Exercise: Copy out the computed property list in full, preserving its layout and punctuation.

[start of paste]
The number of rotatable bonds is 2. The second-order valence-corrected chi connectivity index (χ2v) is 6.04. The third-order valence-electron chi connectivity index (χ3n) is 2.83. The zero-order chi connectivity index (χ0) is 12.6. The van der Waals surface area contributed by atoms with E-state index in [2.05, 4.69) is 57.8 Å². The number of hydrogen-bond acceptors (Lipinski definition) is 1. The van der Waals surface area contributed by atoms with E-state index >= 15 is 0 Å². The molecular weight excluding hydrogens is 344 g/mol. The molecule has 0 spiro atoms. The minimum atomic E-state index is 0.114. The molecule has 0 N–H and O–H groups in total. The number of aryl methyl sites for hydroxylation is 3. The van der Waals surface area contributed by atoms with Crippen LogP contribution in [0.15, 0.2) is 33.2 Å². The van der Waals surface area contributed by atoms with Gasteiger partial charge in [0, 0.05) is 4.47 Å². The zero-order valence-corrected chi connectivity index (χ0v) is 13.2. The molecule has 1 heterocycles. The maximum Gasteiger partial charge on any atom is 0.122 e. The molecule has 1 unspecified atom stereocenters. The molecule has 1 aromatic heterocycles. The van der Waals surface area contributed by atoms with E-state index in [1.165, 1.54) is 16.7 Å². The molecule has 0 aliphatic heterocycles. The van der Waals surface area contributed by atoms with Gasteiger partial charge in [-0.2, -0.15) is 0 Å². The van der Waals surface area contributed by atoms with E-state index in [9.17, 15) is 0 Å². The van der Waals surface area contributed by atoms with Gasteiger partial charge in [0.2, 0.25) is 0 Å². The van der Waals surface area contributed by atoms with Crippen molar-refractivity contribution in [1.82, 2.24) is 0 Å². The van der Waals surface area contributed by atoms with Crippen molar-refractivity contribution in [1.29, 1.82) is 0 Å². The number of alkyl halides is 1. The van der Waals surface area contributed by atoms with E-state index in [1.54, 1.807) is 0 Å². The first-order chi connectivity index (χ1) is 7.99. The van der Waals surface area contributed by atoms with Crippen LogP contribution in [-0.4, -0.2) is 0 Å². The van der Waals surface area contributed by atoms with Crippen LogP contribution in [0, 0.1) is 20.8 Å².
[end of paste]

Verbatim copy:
The number of rotatable bonds is 2. The second-order valence-corrected chi connectivity index (χ2v) is 6.04. The third-order valence-electron chi connectivity index (χ3n) is 2.83. The zero-order chi connectivity index (χ0) is 12.6. The van der Waals surface area contributed by atoms with E-state index in [2.05, 4.69) is 57.8 Å². The number of hydrogen-bond acceptors (Lipinski definition) is 1. The van der Waals surface area contributed by atoms with E-state index >= 15 is 0 Å². The molecular weight excluding hydrogens is 344 g/mol. The molecule has 0 spiro atoms. The minimum atomic E-state index is 0.114. The molecule has 0 N–H and O–H groups in total. The number of aryl methyl sites for hydroxylation is 3. The van der Waals surface area contributed by atoms with Crippen LogP contribution in [0.15, 0.2) is 33.2 Å². The van der Waals surface area contributed by atoms with Gasteiger partial charge in [0, 0.05) is 4.47 Å². The zero-order valence-corrected chi connectivity index (χ0v) is 13.2. The molecule has 1 heterocycles. The maximum Gasteiger partial charge on any atom is 0.122 e. The molecule has 1 unspecified atom stereocenters. The molecule has 1 aromatic heterocycles. The van der Waals surface area contributed by atoms with E-state index in [1.165, 1.54) is 16.7 Å². The molecule has 0 aliphatic heterocycles. The van der Waals surface area contributed by atoms with Gasteiger partial charge in [-0.2, -0.15) is 0 Å². The van der Waals surface area contributed by atoms with E-state index in [9.17, 15) is 0 Å². The van der Waals surface area contributed by atoms with Gasteiger partial charge in [0.2, 0.25) is 0 Å². The van der Waals surface area contributed by atoms with Crippen molar-refractivity contribution in [1.82, 2.24) is 0 Å². The van der Waals surface area contributed by atoms with Crippen molar-refractivity contribution in [1.29, 1.82) is 0 Å². The number of alkyl halides is 1. The van der Waals surface area contributed by atoms with E-state index in [1.54, 1.807) is 0 Å². The first-order chi connectivity index (χ1) is 7.99. The van der Waals surface area contributed by atoms with Crippen LogP contribution in [-0.4, -0.2) is 0 Å². The van der Waals surface area contributed by atoms with Crippen LogP contribution in [0, 0.1) is 20.8 Å².